Those who have been following our travels since our first blog will know that our love of Taiwan was born in Miaoli County.
We spent a month in 2017 harvesting jujubes (also known as red dates, or Chinese dates) in the fields of Gongguan Township, and meeting tons of friends along the way. We’ve been dying to go back ever since, and last weekend we finally found our opportunity.
September 13th is Taiwan’s Mid-Autumn Festival and it’s a major occasion all across the island. It turns out that Yulun was planning a make a trip down to Miaoli to visit family for the holiday, and invited us to tag along!
Arriving at the Miaoli High Speed Rail station was like the best kind of déjà vu. All we could think about was the last time we’d been at this same station—two whole years ago, during our very first days in Taiwan. How far we’ve come since then!
Yulun had some business to attend to with her family right when we arrived, so Jeff generously offered to pick us up from the station, so we could spend some time with him before the holiday dinner. As always, he had plenty of plans in store! First off, he took us to a lovely little café owned by two of his close friends, Irene and Peter.
Richland Music is an incredible artistic hub, right in the heart of Miaoli City. Miaoli doesn’t have much of a music scene, so Irene and Peter have taken it upon themselves to start one and give all the support they can to their fellow local musicians.
In addition to a cozy seating area with drinks and snacks downstairs, they have two whole floors of studio space and instruments. It’s there that they teach music classes, host events, and hold concerts on weekends. We were lucky enough to get a tour of the place, plus a private show from Peter!
The café only just opened recently, but we’re already looking forward to taking a trip down south again to see their shows in the future.
After we took off from the café, Jeff brought us to some all-too-familiar territory: Stonewall Village.
Stonewall is the village where we first met Jeff and so many other friends. It’s where we farmed and explored and first began to learn about life in Taiwan. Last time we were here, we lived with Jeff and two other friends, Karen and Jean Paul. They were hosting us as part of their tourism business, Keep-Tripper, and these days, Keep Tripper has expanded far beyond hosting foreign visitors!
Jeff took us to the new Keep-Tripper offices that have opened since we were last here, and we were stunned.
In the two years since we’ve been gone, Karen and Jean Paul have transformed a little building down the road from their home into an incredible space that’s part office, part art gallery, part museum, and part working photography studio. Their current installation is a photography exhibit in honor of a famous local photographer who recently passed.
In addition to decking out their studio space, they’ve also turned the whole village into an interactive exhibit, featuring photos of Stonewall’s past alongside stories from the town’s history. The two of them were excited to see us again and gave us a tour of everything they’ve been up to.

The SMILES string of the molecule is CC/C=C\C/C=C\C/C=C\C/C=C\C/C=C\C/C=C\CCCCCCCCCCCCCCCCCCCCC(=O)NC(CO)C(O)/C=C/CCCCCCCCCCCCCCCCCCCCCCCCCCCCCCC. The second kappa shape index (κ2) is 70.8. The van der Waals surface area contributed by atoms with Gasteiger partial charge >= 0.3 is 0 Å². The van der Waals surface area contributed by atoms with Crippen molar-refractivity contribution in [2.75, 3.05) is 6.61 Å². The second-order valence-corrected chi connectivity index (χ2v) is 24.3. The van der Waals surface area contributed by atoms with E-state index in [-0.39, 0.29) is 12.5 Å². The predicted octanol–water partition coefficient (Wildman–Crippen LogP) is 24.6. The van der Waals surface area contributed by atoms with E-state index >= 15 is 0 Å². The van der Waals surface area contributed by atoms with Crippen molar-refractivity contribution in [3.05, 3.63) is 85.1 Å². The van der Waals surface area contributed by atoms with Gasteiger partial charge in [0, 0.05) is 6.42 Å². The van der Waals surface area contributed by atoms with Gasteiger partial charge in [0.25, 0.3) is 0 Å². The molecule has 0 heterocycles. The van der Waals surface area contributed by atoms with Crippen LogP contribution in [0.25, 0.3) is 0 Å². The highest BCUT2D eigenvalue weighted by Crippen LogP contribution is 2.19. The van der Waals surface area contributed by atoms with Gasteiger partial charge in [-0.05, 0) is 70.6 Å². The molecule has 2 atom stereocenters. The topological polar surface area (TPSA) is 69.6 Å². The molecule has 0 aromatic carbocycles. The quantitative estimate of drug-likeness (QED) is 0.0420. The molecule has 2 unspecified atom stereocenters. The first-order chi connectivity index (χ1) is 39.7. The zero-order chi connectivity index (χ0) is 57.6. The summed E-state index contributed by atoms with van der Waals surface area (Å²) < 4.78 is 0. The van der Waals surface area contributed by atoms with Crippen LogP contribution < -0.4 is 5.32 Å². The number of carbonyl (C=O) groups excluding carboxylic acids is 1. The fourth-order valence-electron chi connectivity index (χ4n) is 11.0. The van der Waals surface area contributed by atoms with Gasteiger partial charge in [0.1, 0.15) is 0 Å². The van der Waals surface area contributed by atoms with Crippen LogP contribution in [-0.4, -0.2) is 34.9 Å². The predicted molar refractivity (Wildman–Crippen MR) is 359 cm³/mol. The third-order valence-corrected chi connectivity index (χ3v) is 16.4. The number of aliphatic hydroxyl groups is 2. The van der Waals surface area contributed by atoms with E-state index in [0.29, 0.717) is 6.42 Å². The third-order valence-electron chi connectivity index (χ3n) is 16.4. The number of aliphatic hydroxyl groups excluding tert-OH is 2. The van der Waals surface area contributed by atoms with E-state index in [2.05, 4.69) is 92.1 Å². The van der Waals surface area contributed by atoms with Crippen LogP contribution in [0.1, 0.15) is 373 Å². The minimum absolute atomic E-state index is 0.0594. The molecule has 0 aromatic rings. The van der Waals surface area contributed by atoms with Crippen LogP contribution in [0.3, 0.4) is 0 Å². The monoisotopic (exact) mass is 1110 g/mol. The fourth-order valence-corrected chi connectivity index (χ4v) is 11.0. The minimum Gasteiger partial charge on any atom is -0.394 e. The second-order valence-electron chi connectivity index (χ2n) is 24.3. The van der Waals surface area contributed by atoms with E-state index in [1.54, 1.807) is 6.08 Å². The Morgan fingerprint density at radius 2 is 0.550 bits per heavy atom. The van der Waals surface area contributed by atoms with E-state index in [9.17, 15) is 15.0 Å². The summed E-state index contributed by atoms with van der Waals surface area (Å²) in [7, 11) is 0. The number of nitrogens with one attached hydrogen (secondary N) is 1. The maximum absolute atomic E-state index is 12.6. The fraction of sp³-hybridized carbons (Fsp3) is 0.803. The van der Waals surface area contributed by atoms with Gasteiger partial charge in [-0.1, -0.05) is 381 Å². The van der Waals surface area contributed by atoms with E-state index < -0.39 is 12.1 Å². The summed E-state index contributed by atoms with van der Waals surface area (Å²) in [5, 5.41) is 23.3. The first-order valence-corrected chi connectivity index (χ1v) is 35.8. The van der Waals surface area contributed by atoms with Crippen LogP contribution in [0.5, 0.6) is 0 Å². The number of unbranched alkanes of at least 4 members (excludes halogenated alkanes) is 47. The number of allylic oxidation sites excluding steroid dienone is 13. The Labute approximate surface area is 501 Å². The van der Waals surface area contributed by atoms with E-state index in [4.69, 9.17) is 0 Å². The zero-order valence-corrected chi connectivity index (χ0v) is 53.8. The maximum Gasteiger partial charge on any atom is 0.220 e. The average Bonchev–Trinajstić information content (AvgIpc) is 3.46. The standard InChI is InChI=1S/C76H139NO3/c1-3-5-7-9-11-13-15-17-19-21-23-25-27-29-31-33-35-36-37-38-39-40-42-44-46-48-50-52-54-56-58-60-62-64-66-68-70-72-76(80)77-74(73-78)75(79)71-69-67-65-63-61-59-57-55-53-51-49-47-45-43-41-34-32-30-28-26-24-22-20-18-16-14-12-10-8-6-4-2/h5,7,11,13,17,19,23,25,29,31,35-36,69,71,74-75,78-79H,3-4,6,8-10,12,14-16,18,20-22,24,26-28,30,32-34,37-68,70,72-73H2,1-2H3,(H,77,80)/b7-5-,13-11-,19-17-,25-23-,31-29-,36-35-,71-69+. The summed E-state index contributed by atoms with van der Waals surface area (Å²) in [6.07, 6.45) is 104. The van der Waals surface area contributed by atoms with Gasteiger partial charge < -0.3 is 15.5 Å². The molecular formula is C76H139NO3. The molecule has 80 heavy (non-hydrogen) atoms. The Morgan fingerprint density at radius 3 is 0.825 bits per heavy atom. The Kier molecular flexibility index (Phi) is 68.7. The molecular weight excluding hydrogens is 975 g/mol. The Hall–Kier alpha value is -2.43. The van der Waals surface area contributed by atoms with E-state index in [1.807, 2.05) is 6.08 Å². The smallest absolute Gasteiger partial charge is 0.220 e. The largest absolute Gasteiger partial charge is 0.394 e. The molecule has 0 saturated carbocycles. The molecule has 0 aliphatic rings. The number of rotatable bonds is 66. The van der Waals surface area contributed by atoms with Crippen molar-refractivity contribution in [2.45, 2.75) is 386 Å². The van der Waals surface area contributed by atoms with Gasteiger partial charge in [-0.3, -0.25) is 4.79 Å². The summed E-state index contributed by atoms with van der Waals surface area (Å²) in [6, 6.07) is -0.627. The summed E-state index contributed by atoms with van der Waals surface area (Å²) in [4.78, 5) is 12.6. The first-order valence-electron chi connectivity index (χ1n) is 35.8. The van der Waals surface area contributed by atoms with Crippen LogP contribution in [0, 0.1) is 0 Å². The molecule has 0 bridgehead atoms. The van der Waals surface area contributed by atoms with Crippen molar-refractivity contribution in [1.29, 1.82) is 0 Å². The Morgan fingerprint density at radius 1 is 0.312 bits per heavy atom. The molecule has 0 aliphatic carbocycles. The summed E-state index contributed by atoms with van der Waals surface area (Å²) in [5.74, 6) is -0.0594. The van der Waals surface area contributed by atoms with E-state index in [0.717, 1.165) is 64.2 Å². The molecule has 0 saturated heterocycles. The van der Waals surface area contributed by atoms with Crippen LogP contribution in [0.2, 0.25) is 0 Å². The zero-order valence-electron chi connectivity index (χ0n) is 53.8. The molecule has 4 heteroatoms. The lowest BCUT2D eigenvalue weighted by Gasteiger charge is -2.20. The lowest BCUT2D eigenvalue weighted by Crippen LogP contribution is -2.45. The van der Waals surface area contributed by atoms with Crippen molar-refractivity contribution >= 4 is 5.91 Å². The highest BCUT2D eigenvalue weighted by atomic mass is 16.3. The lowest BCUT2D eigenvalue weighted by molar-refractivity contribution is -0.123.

A few kids from town decided to tag along too!
We even got to visit Karen and Jean Paul’s home, where we lived during our first ever trip to Miaoli, and re-add our names to their annual wall of visitors.
After we’d gotten a tour of our old stomping grounds, Yulun arrived to whisk us away for dinner.
Her family lives in Sanyi, an area of Miaoli County we’ve heard lots about, but never had the chance to visit. They welcomed us into their home for a celebration that seemed to us like a mix between Fourth of July and Thanksgiving. Family members had come from all over to celebrate and feast together under the nearly full moon.
The Moon Festival is an important date in the lunar calendar that originates in celebrating abundant harvest and rain. It lives on as one of Taiwan’s three most important holidays, along with New Year and the Dragon Boat Festival. These days, it’s tradition to gather with loved ones together and barbecue outside under the moon. We enjoyed a feast of home-cooked seafood and vegetables (and plenty of meat for the meateaters, of course). We got to know Yulun’s family, practiced our Chinese, and enjoyed some of the best food we’ve ever had.
Fittingly, as we sat swatting mosquitoes and eating moon cakes, we realized that this weekend marked two years to the day since we last left Taiwan. When we left last time, we promised everyone in Miaoli that we’d be back in two years—once we’d finished school, gotten jobs, thought about where we were going in life. And here we were, two years later, keeping our promise on one of the most important days of the year.
It was a night to remember for sure, but we weren’t done with Miaoli yet. Jeff still had plans for us in the morning and Yulun wanted to show us her grandfather’s garden before we left. Stuffed with food and feeling exceptionally grateful for our good luck and good friends, we went to bed ready for whatever adventures Miaoli had in store for us in the morning.